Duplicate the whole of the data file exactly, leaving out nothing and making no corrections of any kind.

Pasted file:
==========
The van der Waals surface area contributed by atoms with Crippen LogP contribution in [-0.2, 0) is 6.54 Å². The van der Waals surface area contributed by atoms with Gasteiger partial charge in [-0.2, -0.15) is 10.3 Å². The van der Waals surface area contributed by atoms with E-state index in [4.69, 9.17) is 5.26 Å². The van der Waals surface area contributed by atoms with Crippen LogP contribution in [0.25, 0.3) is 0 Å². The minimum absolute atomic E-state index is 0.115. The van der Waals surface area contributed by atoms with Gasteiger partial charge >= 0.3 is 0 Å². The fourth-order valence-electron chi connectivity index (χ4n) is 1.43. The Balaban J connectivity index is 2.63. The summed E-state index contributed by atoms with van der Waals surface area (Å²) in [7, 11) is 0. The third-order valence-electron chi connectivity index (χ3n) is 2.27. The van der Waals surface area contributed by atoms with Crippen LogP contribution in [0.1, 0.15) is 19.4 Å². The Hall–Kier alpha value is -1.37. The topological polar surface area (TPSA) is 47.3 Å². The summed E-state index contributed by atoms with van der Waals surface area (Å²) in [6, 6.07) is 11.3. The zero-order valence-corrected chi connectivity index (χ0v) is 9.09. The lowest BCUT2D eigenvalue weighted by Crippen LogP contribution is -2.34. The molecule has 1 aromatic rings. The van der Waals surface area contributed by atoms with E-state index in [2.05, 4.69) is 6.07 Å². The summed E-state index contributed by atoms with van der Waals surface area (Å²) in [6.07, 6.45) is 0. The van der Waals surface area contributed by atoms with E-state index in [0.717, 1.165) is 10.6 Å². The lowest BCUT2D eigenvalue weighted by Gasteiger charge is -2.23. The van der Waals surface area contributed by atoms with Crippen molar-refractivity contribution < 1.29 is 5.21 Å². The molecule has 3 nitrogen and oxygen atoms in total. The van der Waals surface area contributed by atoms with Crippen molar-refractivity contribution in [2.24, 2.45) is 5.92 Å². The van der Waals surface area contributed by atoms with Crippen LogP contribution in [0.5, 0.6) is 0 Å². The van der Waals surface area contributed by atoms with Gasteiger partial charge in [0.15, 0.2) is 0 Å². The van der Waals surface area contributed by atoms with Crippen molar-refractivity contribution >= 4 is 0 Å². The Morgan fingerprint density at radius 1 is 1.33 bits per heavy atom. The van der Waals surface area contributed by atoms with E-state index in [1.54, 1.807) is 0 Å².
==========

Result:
The van der Waals surface area contributed by atoms with Crippen LogP contribution in [-0.2, 0) is 6.54 Å². The van der Waals surface area contributed by atoms with Gasteiger partial charge in [-0.2, -0.15) is 10.3 Å². The van der Waals surface area contributed by atoms with E-state index in [4.69, 9.17) is 5.26 Å². The van der Waals surface area contributed by atoms with Crippen LogP contribution in [0.25, 0.3) is 0 Å². The minimum absolute atomic E-state index is 0.115. The van der Waals surface area contributed by atoms with Gasteiger partial charge >= 0.3 is 0 Å². The fourth-order valence-electron chi connectivity index (χ4n) is 1.43. The Balaban J connectivity index is 2.63. The summed E-state index contributed by atoms with van der Waals surface area (Å²) in [7, 11) is 0. The third-order valence-electron chi connectivity index (χ3n) is 2.27. The van der Waals surface area contributed by atoms with Crippen LogP contribution in [0.1, 0.15) is 19.4 Å². The Hall–Kier alpha value is -1.37. The topological polar surface area (TPSA) is 47.3 Å². The summed E-state index contributed by atoms with van der Waals surface area (Å²) in [6, 6.07) is 11.3. The zero-order valence-corrected chi connectivity index (χ0v) is 9.09. The lowest BCUT2D eigenvalue weighted by Crippen LogP contribution is -2.34. The molecule has 1 aromatic rings. The van der Waals surface area contributed by atoms with E-state index in [2.05, 4.69) is 6.07 Å². The summed E-state index contributed by atoms with van der Waals surface area (Å²) in [6.07, 6.45) is 0. The van der Waals surface area contributed by atoms with E-state index in [0.717, 1.165) is 10.6 Å². The lowest BCUT2D eigenvalue weighted by Gasteiger charge is -2.23. The van der Waals surface area contributed by atoms with Crippen molar-refractivity contribution < 1.29 is 5.21 Å². The molecule has 3 nitrogen and oxygen atoms in total. The van der Waals surface area contributed by atoms with Crippen molar-refractivity contribution in [2.24, 2.45) is 5.92 Å². The van der Waals surface area contributed by atoms with Crippen LogP contribution in [0.5, 0.6) is 0 Å². The van der Waals surface area contributed by atoms with Gasteiger partial charge in [0.15, 0.2) is 0 Å². The van der Waals surface area contributed by atoms with Crippen molar-refractivity contribution >= 4 is 0 Å². The Morgan fingerprint density at radius 1 is 1.33 bits per heavy atom. The van der Waals surface area contributed by atoms with E-state index in [1.54, 1.807) is 0 Å².